The Nutter administration has decided not to follow the lead of Montgomery and Allegheny counties in issuing photo-ID cards for Philadelphia voters through county nursing facilities or Philadelphia Community College.
The city Law Department is not certain such IDs will be accepted at polling places and the city intends to use its limited resources in other ways to help registered voters who will need photo ID to cast ballots in November, said Brian Abernathy, chief of staff in the city managing director’s office.
“With limited resources, the city’s efforts should and will be focused on actions that we know will be successful and guarantee voters the right to vote,” Abernathy said in an email to the PA Voter ID Coalition, an amalgam of more than 150 organizations trying to help the public deal with the new voter ID requirements approved by the legislature and Gov. Corbett last March.
Mayor Nutter announced two weeks ago that the city would step up its efforts to publicize requirements of the new law and help provide transportation to get registered voters to PennDot offices to obtain photo ID cards when necessary.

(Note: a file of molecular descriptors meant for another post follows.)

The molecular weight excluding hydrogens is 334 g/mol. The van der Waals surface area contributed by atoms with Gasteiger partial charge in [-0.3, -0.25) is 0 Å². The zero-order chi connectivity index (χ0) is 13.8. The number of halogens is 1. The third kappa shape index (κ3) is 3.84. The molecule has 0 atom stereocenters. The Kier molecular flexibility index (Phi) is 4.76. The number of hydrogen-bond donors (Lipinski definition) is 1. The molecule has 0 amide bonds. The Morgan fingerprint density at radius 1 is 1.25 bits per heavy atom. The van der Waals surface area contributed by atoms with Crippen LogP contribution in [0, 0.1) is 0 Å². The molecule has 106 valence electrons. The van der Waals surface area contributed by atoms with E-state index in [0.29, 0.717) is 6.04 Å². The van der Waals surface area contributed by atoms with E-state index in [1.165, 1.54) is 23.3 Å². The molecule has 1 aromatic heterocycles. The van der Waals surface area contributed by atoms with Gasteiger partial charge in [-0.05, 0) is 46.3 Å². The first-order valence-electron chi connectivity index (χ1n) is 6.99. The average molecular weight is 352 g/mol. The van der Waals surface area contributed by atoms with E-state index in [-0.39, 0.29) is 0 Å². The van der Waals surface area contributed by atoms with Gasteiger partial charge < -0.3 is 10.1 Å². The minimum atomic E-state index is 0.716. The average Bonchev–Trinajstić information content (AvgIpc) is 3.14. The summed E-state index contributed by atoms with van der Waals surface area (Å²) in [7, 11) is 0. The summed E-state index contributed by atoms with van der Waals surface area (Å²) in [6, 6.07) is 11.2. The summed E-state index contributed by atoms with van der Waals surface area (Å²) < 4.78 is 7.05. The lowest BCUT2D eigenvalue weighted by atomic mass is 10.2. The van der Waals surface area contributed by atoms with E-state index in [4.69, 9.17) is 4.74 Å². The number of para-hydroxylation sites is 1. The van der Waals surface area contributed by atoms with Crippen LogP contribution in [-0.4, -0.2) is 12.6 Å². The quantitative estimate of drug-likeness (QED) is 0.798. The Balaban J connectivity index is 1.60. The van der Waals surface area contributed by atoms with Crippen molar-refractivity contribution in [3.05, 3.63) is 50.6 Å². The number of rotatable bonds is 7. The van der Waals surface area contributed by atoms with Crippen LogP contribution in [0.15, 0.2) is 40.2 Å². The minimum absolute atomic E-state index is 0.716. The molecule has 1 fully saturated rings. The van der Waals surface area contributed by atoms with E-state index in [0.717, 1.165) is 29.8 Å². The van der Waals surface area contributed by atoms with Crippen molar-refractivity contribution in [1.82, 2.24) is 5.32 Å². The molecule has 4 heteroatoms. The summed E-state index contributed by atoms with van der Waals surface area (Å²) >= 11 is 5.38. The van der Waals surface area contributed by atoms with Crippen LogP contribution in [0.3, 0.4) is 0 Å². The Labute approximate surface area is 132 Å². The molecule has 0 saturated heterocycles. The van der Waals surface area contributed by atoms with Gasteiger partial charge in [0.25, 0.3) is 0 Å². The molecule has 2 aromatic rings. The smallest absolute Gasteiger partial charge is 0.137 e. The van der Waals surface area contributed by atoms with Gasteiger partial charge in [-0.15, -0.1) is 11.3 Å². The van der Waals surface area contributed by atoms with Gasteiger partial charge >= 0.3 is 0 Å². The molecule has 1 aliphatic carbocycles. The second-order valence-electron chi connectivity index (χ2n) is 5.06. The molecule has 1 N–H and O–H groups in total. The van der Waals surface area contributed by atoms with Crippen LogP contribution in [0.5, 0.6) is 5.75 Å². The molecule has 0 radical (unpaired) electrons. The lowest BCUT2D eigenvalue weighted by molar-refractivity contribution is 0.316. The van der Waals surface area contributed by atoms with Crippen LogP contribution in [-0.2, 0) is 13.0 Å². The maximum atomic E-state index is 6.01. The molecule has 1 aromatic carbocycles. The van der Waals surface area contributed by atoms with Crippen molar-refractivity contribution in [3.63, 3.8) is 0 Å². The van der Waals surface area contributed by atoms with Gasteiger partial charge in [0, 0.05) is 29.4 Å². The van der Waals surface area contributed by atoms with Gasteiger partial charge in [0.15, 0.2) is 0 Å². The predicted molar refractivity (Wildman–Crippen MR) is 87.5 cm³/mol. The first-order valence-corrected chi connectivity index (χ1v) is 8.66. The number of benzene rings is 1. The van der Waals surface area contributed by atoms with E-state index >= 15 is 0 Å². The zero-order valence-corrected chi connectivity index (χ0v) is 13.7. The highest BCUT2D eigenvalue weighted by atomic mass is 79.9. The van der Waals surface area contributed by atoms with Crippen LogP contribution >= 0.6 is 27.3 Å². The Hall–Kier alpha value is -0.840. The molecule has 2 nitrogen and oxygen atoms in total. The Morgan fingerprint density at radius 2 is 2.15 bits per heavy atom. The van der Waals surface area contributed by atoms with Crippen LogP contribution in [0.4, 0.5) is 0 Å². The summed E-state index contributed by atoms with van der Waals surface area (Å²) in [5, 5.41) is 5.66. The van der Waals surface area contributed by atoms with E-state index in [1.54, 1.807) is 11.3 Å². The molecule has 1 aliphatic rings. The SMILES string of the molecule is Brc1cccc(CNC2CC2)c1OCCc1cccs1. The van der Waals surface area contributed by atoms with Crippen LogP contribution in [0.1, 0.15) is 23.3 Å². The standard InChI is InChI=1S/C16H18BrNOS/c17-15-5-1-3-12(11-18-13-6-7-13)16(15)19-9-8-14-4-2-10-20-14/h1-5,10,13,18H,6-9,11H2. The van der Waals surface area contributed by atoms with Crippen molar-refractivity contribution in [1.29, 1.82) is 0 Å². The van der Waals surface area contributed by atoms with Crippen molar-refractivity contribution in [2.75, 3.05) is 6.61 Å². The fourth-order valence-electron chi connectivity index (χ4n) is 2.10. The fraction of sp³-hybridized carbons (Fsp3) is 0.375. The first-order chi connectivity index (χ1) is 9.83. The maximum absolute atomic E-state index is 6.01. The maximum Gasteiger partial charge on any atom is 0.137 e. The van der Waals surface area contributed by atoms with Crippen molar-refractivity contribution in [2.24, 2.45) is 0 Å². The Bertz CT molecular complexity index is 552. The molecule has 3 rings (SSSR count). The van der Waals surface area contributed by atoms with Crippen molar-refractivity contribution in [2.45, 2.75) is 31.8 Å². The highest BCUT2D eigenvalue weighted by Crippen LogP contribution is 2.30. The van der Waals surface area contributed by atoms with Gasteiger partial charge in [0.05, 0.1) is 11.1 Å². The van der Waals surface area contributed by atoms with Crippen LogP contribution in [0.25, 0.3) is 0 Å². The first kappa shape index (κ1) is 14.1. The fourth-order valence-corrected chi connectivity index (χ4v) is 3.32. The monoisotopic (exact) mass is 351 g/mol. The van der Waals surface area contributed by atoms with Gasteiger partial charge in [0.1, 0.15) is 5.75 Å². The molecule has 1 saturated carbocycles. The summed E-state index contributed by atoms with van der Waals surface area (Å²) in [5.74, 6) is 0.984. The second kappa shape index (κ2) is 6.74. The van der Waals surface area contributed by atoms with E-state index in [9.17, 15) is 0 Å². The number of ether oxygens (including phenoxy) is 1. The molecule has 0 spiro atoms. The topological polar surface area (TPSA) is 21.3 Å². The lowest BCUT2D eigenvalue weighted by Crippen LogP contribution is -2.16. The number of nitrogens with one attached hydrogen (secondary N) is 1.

The city’s initial plan was to let groups involved in the Voter ID Coalition use the city’s Zipcar account to rent vehicles to take people to PennDot licensing centers. But that plan fell through because of scheduling difficulties, Abernathy said.
The city’s new plan is to provide transportation directly, using city-owned vehicles and city fleet mechanics who’ve been assigned to light duties because of injuries, Abernathy said. To his knowledge, he said, the city has not yet received any requests for transportation help from coalition members.